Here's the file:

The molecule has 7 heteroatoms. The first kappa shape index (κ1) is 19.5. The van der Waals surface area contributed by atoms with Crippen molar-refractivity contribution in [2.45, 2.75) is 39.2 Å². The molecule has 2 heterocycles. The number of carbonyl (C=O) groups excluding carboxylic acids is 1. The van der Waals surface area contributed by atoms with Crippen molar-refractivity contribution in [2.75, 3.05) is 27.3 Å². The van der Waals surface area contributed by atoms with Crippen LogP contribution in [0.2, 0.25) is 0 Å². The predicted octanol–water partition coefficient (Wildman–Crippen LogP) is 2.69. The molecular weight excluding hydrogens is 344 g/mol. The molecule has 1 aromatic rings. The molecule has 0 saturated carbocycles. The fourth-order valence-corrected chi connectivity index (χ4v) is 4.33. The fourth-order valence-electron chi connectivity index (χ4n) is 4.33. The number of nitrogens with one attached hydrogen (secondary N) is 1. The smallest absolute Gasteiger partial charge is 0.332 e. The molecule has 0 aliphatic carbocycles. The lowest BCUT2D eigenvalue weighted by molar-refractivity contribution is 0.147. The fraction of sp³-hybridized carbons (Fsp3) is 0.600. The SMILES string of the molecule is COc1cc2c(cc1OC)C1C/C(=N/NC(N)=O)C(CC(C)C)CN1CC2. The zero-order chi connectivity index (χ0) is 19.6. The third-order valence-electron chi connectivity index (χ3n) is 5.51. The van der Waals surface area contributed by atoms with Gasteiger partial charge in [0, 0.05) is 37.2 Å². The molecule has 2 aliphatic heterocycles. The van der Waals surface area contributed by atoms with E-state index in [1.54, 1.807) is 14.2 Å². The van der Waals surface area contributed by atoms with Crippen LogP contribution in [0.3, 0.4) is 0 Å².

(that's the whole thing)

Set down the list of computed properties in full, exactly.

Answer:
The molecule has 7 heteroatoms. The first kappa shape index (κ1) is 19.5. The van der Waals surface area contributed by atoms with Crippen molar-refractivity contribution in [2.45, 2.75) is 39.2 Å². The molecule has 2 heterocycles. The number of carbonyl (C=O) groups excluding carboxylic acids is 1. The van der Waals surface area contributed by atoms with Crippen molar-refractivity contribution in [2.75, 3.05) is 27.3 Å². The van der Waals surface area contributed by atoms with Crippen LogP contribution in [0.2, 0.25) is 0 Å². The predicted octanol–water partition coefficient (Wildman–Crippen LogP) is 2.69. The molecular weight excluding hydrogens is 344 g/mol. The molecule has 1 aromatic rings. The molecule has 0 saturated carbocycles. The fourth-order valence-corrected chi connectivity index (χ4v) is 4.33. The fourth-order valence-electron chi connectivity index (χ4n) is 4.33. The number of nitrogens with one attached hydrogen (secondary N) is 1. The smallest absolute Gasteiger partial charge is 0.332 e. The molecule has 0 aliphatic carbocycles. The lowest BCUT2D eigenvalue weighted by molar-refractivity contribution is 0.147. The fraction of sp³-hybridized carbons (Fsp3) is 0.600. The SMILES string of the molecule is COc1cc2c(cc1OC)C1C/C(=N/NC(N)=O)C(CC(C)C)CN1CC2. The zero-order chi connectivity index (χ0) is 19.6. The third-order valence-electron chi connectivity index (χ3n) is 5.51. The van der Waals surface area contributed by atoms with Gasteiger partial charge in [0, 0.05) is 37.2 Å². The molecule has 2 aliphatic heterocycles. The van der Waals surface area contributed by atoms with E-state index in [1.54, 1.807) is 14.2 Å². The van der Waals surface area contributed by atoms with Crippen LogP contribution in [0.3, 0.4) is 0 Å².